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Morality

Guns, booze, rednecks and traffic cops don’t mix (well)

I’d be very uncomfortable saying that anyone deserves to die, or be killed, mostly because I don’t know what the word “deserve” might mean in that claim. Regardless of this, though, it’s nonetheless sometimes the case that people do things that are more likely to cause harm to befall them. This is why Formula One drivers would pay higher insurance premiums than professional cricketers. It’s also sometimes the case that people might have the sort of character that leads them into situations of increased potential harm. Risk-takers would be an example, as would people who make a habit of causing offense.

Eugene Terre’Blance was one who caused offense, due to his racially divisive views. He was more likely to be killed than most of us are, other things being equal. Given his racist views, one can imagine that he might well say more inflammatory things, and provoke greater hostilities, if he was involved in an altercation with a black person. Yet we can still sympathise with the grief experienced by those who happened to look upon him fondly, for whatever reason, once he had been killed.

On January 5, a less celebrated death befell Luke Fairweather, an ex-Western Province cricketer who also managed a Western Province youth cricket team. I learned of his death at Newlands yesterday, when we noticed that the flags around the ground were flying at half-mast. Apparently, Fairweather was well-liked by many, and his death has brought tributes from notable cricket folk such as Omar Henry. And as sad as his death may be to those who knew and were fond of him, the circumstances of his death were peculiar, and make one wonder about whether things might have gone differently, for someone else in the same situation.

As reported on IOL, a “City of Cape Town traffic officer allegedly shot Fairweather during a scuffle over parking”. Fairweather died soon thereafter, and the traffic officer was arrested on a charge of murder. But how the hell does one get shot over parking? Well, according to a witness, slamming the police officer’s head into a parked vehicle may have had something to do with it. The police spokesperson, Lyndon Sisam, said:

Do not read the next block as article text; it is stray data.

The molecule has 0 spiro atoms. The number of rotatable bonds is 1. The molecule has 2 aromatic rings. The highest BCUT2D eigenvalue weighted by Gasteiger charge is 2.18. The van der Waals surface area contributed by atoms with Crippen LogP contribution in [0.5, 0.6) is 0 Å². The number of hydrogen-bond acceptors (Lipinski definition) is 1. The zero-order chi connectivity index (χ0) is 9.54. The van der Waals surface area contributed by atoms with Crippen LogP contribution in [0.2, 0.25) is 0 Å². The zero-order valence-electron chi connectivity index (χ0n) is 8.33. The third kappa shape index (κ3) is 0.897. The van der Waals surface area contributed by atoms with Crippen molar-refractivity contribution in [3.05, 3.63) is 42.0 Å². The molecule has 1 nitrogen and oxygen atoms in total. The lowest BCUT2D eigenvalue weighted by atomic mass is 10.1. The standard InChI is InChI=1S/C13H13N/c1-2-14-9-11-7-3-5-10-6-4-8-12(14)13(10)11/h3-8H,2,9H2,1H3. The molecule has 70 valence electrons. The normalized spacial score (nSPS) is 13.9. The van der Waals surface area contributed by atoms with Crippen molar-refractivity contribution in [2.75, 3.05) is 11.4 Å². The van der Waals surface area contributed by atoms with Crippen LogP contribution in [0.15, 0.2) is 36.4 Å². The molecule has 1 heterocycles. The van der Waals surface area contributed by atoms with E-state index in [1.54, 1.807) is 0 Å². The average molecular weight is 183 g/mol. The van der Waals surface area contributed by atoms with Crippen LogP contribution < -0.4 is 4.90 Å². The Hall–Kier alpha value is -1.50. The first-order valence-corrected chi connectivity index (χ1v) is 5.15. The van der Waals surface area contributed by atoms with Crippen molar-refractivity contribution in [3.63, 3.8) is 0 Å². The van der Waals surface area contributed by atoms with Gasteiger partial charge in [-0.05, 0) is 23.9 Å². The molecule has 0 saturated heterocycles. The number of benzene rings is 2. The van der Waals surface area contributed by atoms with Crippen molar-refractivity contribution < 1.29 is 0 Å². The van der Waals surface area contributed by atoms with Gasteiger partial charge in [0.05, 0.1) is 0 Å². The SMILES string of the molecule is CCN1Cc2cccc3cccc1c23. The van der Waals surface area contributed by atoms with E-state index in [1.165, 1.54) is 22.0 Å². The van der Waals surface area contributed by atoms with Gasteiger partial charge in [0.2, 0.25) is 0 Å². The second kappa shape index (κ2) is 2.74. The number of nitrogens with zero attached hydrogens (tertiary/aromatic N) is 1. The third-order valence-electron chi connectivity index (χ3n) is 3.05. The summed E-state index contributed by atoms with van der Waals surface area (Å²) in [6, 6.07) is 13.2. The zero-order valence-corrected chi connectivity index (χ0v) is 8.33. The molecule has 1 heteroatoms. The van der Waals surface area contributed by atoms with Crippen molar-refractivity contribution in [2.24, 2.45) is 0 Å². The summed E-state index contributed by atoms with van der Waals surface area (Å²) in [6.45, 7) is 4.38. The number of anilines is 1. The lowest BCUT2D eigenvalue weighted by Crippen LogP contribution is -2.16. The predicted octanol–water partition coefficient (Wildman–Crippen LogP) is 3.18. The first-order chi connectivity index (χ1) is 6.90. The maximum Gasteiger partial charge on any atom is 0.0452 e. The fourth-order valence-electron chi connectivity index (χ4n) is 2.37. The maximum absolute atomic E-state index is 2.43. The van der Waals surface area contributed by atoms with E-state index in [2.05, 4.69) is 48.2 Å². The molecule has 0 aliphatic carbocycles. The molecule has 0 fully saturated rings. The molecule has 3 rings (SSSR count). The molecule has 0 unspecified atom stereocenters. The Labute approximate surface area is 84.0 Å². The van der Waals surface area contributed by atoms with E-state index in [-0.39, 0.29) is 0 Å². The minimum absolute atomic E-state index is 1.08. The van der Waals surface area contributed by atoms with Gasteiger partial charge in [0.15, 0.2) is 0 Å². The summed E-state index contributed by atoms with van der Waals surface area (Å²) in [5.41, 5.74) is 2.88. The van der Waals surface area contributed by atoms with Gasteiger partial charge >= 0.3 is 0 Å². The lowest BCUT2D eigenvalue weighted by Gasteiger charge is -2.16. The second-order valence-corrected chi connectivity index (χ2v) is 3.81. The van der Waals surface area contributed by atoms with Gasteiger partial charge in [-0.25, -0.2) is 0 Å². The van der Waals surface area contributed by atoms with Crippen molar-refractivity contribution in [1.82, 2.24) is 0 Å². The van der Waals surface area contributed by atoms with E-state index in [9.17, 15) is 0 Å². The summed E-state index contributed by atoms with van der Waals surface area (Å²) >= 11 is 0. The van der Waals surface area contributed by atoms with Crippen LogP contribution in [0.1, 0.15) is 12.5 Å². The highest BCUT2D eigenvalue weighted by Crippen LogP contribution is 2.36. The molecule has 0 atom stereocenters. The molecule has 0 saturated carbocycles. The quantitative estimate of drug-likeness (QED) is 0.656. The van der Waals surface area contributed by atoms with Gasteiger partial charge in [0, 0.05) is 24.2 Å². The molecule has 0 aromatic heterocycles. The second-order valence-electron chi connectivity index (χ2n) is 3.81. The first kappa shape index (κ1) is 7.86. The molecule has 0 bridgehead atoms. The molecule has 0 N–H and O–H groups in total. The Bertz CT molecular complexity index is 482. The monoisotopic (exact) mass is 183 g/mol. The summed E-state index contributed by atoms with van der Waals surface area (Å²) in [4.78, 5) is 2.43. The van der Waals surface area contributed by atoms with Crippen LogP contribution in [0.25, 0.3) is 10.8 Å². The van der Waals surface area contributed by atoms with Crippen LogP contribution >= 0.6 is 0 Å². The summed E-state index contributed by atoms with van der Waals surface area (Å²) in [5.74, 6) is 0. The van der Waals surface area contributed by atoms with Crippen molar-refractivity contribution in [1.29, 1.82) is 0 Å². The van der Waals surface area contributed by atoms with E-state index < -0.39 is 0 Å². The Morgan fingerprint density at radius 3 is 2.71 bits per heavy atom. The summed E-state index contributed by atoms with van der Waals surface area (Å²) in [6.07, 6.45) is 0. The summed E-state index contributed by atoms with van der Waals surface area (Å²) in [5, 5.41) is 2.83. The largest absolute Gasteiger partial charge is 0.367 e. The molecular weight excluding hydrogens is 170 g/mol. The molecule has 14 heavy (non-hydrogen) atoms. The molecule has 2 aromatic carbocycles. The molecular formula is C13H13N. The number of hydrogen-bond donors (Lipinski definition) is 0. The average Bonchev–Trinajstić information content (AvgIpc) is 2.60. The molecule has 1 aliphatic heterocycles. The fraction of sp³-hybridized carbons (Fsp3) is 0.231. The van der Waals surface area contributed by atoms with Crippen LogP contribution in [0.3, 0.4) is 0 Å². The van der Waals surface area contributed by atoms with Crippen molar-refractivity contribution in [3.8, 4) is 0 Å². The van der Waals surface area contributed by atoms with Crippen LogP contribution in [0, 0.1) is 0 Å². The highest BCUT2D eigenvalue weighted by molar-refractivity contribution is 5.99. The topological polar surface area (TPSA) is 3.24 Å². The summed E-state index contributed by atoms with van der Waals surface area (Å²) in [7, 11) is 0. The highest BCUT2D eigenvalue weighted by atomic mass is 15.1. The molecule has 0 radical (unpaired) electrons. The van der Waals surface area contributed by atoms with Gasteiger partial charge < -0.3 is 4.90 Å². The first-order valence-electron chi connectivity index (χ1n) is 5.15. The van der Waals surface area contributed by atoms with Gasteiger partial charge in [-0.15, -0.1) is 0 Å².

The traffic officer approached a motorist parking and told her she was not allowed to park there. They started arguing. The woman’s son (Fairweather) then got involved and also started arguing with the traffic officer. He started to push the traffic officer around and assaulted him. He smashed the traffic officer’s head into the parked vehicle. The traffic officer warned him to stop. In between the fighting (Fairweather) was shot at several times.

We don’t know whether the traffic officer was black, and we don’t know how many beers Fairweather may have had that day. But we do know that neither of those factors influence, in any way, the fact that it is illegal to park in a disabled bay, as Fairweather’s mother allegedly did. The officer was entirely within his rights to ask her to move, and to issue a ticket when she refused. She was committing an illegal act, as was Fairweather in assaulting the officer. And if Fairweather was warned to desist, and refused, then we can understand – if not necessarily condone – the officer’s impulse to use his weapon. Of course, he perhaps had the option (or obligation) of firing a warning shot, but we weren’t there, and have no idea of how much threat the officer perceived himself to be under.

All we have are a few clues, which come from Fairweather’s Facebook profile, and which have subsequently been deleted. “Ultra Rightwing Conservative” was his stated political view. And his biography included this:

Politically, offensively conservative and care more for animals than I do for the self-inflicted suffering of the indiscriminately fornicating black masses. I believe in the death penalty and a birth control pill that lasts for 10 years.

If the officer was black, it appears to be at least possible, if not probable, that Fairweather would have been more aggressive towards the officer than many of us might have been. Perhaps even to the extent that the officer did feel threatened, and thought he had little option but to fire a shot. We simply don’t know. But what we do know is that – if anyone tries to turn this story into one about irresponsible cowboy-cops – then that would be somewhat simplistic. And amidst the justified sadness felt by some at the death of a friend/family member, it’s also worth asking whether the tributes by CricketSA should have been somewhat tempered by Fairweather’s apparent lack of commitment to racial equality in South Africa.